As many of you know I have just returned from Tanzania. My great-grandfather was originally from Benin, but it was one of his daughters who married a Tanzanian man and today we have a large Tanzanian family. I go to visit them at least two times every year. Most of the talismans that I had promised to bring back from Tanzania have already been sent out or arrived. So if you received a talisman and are happy with this powerful spiritual tool and piece of African cultural heritage please feel free to comment. Let me our readers know how the talisman is living and being cared for in your home!
In Tanzania I visited one of the few compounds dedicated strictly to protecting albino child sorcerers. In Tanzania, albinos are recognized as having strong spiritual power and are feared for it. Many are expelled from their communities. I have seen, eaten and slept with these albino ‘witches’ in Tanzania and I can tell you that they are no more harmful or dangerous than you or I. Many do have a great spiritual power but it is not evil and nothing to be afraid of. And it is no different than what we are granted by the Universe and by the Lwa as well. We must embrace the positive aspects of African Vodou while keeping a tight hold on our emotions and hurting others as a result.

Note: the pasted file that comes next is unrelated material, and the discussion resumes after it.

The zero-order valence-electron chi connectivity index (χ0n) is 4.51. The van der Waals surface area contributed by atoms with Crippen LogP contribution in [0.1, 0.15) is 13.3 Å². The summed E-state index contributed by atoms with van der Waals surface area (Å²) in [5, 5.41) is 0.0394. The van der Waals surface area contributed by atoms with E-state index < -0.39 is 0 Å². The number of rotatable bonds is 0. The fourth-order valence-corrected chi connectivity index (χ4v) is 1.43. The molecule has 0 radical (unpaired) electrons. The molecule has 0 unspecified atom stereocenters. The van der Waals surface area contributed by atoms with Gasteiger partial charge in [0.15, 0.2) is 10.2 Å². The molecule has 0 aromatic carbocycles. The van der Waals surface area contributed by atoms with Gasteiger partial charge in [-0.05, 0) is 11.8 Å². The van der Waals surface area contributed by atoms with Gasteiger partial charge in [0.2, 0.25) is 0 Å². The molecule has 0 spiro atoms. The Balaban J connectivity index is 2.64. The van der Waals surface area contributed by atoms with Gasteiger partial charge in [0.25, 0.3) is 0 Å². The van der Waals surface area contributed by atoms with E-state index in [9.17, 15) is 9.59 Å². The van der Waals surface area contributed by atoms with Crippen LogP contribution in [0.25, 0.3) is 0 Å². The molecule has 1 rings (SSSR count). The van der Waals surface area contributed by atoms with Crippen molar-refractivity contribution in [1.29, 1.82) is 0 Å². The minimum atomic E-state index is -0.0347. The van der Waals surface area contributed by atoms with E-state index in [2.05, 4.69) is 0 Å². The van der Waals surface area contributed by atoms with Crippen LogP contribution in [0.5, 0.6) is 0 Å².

Tanzania will teach a person much about giving back. In many ways I hope the talismans from Tanzania will also. As living, sacred items it is important that a talisman is properly cared for and looked after. We learn many lessons from nourishing our talismans and seeing the power of them grow over time. Simply having a talisman enriches the life in many ways.